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Movie review: 'The King's Speech'

A still from

A still from "The King's Speech," one of the 10 Oscar nominees for best picture. Photo Credit: Courtesy of The Weinstein Co.

The King’s Speech
Directed by Tom Hooper
Starring Colin Firth, Geoffrey Rush, Guy Pearce, Helena Bonham Carter
Rated R

“The King’s Speech” is a wry, well-rounded chronicle of England’s King George VI (Colin Firth) and his quest to overcome a crippling speech impediment. Bertie — as the king is called by his family — does so by visiting an unorthodox speech therapist (Geoffrey Rush) at the prodding of his wife (Helena Bonham Carter). Lionel isn’t like all the other doctors Bertie’s seen: He doesn’t fawn over Bertie, and he insists they call each other by (gasp!) their first names.

Lionel puts the king through a battery of exercises that are just plain fun to watch. Casting his royal dignity aside, Bertie rolls on the floor, performs jowl-loosening jumps and communicates in song. Then there’s the talk therapy, which Bertie angrily resists but ultimately craves after a lifetime of feeling unheard: He was constantly ridiculed by his father and overshadowed by his older brother, Edward VIII, the hands-down favorite in the House of Windsor.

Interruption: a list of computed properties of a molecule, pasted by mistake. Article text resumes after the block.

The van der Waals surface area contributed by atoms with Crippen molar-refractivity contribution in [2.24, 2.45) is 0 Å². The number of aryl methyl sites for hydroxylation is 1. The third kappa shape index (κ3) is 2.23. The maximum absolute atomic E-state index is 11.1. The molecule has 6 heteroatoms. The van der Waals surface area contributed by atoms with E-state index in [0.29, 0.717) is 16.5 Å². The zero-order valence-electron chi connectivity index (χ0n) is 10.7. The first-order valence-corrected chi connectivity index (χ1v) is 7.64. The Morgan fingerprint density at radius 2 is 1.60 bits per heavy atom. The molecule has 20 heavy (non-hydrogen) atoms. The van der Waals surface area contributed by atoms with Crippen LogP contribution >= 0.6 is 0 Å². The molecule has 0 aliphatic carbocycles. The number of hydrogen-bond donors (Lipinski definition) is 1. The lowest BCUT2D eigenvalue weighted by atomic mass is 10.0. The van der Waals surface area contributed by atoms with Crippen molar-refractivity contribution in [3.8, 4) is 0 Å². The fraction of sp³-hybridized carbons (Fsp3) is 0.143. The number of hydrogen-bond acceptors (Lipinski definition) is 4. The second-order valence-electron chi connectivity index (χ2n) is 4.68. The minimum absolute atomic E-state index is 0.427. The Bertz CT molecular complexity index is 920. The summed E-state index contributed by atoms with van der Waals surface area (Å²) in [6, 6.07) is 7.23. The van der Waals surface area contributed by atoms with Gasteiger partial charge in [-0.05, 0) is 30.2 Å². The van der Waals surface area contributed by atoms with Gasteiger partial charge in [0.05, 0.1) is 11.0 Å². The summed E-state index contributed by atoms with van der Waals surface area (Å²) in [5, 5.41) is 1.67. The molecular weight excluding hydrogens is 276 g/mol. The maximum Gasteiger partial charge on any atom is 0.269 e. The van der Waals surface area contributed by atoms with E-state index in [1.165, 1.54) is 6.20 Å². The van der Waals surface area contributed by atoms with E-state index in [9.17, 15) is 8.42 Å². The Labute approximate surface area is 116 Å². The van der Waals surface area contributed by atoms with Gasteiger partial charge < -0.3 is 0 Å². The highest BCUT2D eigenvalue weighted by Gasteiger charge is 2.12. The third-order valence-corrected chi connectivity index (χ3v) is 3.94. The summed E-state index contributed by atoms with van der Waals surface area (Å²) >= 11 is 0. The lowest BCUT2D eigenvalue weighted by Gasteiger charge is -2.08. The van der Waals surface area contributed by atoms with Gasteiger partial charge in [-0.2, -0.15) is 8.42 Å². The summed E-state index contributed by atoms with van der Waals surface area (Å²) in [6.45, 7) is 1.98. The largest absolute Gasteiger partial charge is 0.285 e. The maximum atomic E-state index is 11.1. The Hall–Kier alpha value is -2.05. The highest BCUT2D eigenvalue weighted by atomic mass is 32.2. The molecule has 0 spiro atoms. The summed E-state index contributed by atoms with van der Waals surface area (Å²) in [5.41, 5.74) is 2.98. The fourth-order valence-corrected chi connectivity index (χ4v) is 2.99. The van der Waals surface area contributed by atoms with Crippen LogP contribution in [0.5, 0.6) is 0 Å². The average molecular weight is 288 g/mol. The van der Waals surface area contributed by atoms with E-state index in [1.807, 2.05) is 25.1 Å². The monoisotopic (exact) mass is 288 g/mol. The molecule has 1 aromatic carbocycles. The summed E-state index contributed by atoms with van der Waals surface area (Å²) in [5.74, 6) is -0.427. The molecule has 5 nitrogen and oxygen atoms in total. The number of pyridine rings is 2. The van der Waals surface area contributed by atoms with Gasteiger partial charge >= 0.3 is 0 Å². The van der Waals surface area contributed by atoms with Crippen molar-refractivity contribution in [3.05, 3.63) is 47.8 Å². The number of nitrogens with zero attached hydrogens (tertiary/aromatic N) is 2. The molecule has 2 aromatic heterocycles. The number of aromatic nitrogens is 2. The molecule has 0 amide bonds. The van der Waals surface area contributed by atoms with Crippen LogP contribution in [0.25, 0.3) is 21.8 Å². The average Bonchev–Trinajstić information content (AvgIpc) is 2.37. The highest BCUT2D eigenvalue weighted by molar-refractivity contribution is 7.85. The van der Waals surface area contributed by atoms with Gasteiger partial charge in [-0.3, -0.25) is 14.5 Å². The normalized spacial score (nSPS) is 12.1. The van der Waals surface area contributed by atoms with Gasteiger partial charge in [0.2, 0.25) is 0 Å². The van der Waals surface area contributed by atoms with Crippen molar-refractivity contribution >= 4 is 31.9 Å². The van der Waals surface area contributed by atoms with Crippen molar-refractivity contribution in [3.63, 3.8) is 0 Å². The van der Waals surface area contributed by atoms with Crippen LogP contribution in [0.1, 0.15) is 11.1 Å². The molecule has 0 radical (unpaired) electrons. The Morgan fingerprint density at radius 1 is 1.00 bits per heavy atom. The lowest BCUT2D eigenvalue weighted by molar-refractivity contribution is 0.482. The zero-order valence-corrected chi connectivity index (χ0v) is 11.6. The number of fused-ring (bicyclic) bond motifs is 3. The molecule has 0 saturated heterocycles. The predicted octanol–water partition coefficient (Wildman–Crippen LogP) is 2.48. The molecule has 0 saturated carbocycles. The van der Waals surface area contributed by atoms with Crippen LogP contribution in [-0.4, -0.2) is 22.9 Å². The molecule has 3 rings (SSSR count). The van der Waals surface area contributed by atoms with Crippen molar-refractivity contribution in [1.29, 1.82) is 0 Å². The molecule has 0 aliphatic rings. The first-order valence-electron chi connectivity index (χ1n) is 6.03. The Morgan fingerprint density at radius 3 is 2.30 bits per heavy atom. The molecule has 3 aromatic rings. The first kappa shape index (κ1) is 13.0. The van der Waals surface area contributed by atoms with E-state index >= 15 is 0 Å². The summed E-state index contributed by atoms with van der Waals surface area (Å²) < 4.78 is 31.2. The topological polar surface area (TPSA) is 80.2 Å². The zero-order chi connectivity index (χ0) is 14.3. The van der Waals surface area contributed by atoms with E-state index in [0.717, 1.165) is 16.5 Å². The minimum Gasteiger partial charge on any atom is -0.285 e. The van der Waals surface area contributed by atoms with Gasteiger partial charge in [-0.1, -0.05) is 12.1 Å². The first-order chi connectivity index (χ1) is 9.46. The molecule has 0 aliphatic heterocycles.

When Bertie ascends to the throne after his older brother’s infamous abdication in 1936 (Edward VIII married a twice-divorced mistress, which was unbecoming of a British king), his fear of public speaking grows all the more palpable — especially in the dawn of radio, which makes it impossible for him to hide his stammer from the world.

With each and every speech, the look of consternation on Firth’s face is heartbreaking: In it you see pride, vulnerability and sheer concentration all at once. Firth’s exhilarating performance is one of the best, if not the very best, of the year. You find yourself waiting, breathlessly, for Bertie to finish his sentences — who knew a movie about a stammering king could be so rife with suspense?

“The King’s Speech” is a Hollywood movie through and through, but director Tom Hooper takes the cliché out of clichés and the period out of period film. The cinematography can feel a tad ostentatious, but this is otherwise a perfectly calibrated movie with pitch-perfect acting. Hooper manages to balance humor and sentiment in a manner that is both artful and crowd-pleasing.

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